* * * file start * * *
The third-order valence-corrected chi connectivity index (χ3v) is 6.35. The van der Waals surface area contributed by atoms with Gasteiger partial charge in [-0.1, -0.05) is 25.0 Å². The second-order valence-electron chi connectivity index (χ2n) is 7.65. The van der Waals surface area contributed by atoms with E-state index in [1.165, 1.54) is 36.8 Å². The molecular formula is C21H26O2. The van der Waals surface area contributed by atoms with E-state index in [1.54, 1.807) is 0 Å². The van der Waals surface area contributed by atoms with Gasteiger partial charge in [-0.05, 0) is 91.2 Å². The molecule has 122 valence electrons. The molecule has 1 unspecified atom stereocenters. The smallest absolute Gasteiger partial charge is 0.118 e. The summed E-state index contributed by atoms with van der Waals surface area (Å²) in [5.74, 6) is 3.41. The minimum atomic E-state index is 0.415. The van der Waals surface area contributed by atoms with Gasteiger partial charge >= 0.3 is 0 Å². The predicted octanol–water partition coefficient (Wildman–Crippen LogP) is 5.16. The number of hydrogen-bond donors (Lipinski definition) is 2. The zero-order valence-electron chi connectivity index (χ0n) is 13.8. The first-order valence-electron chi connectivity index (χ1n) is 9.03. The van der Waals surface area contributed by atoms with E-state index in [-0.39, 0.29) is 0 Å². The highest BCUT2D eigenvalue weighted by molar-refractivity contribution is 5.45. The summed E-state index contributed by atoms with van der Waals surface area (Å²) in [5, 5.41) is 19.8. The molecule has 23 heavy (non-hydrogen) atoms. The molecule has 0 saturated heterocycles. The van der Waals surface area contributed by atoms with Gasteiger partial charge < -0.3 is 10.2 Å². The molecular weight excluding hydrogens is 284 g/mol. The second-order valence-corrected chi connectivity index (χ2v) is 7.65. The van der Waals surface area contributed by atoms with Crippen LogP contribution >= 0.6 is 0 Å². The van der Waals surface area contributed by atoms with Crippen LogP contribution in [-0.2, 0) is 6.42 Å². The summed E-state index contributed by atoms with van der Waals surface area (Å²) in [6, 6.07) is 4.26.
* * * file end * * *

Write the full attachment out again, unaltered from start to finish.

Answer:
The third-order valence-corrected chi connectivity index (χ3v) is 6.35. The van der Waals surface area contributed by atoms with Gasteiger partial charge in [-0.1, -0.05) is 25.0 Å². The second-order valence-electron chi connectivity index (χ2n) is 7.65. The van der Waals surface area contributed by atoms with E-state index in [1.165, 1.54) is 36.8 Å². The molecular formula is C21H26O2. The van der Waals surface area contributed by atoms with E-state index in [1.54, 1.807) is 0 Å². The van der Waals surface area contributed by atoms with Gasteiger partial charge in [-0.05, 0) is 91.2 Å². The molecule has 122 valence electrons. The molecule has 1 unspecified atom stereocenters. The smallest absolute Gasteiger partial charge is 0.118 e. The summed E-state index contributed by atoms with van der Waals surface area (Å²) in [5.74, 6) is 3.41. The minimum atomic E-state index is 0.415. The van der Waals surface area contributed by atoms with Gasteiger partial charge >= 0.3 is 0 Å². The predicted octanol–water partition coefficient (Wildman–Crippen LogP) is 5.16. The number of hydrogen-bond donors (Lipinski definition) is 2. The zero-order valence-electron chi connectivity index (χ0n) is 13.8. The first-order valence-electron chi connectivity index (χ1n) is 9.03. The van der Waals surface area contributed by atoms with E-state index in [-0.39, 0.29) is 0 Å². The highest BCUT2D eigenvalue weighted by molar-refractivity contribution is 5.45. The summed E-state index contributed by atoms with van der Waals surface area (Å²) in [5, 5.41) is 19.8. The molecule has 23 heavy (non-hydrogen) atoms. The molecule has 0 saturated heterocycles. The van der Waals surface area contributed by atoms with Gasteiger partial charge < -0.3 is 10.2 Å². The molecular weight excluding hydrogens is 284 g/mol. The second-order valence-corrected chi connectivity index (χ2v) is 7.65. The van der Waals surface area contributed by atoms with Crippen LogP contribution >= 0.6 is 0 Å². The van der Waals surface area contributed by atoms with Crippen LogP contribution in [-0.2, 0) is 6.42 Å². The summed E-state index contributed by atoms with van der Waals surface area (Å²) in [6, 6.07) is 4.26.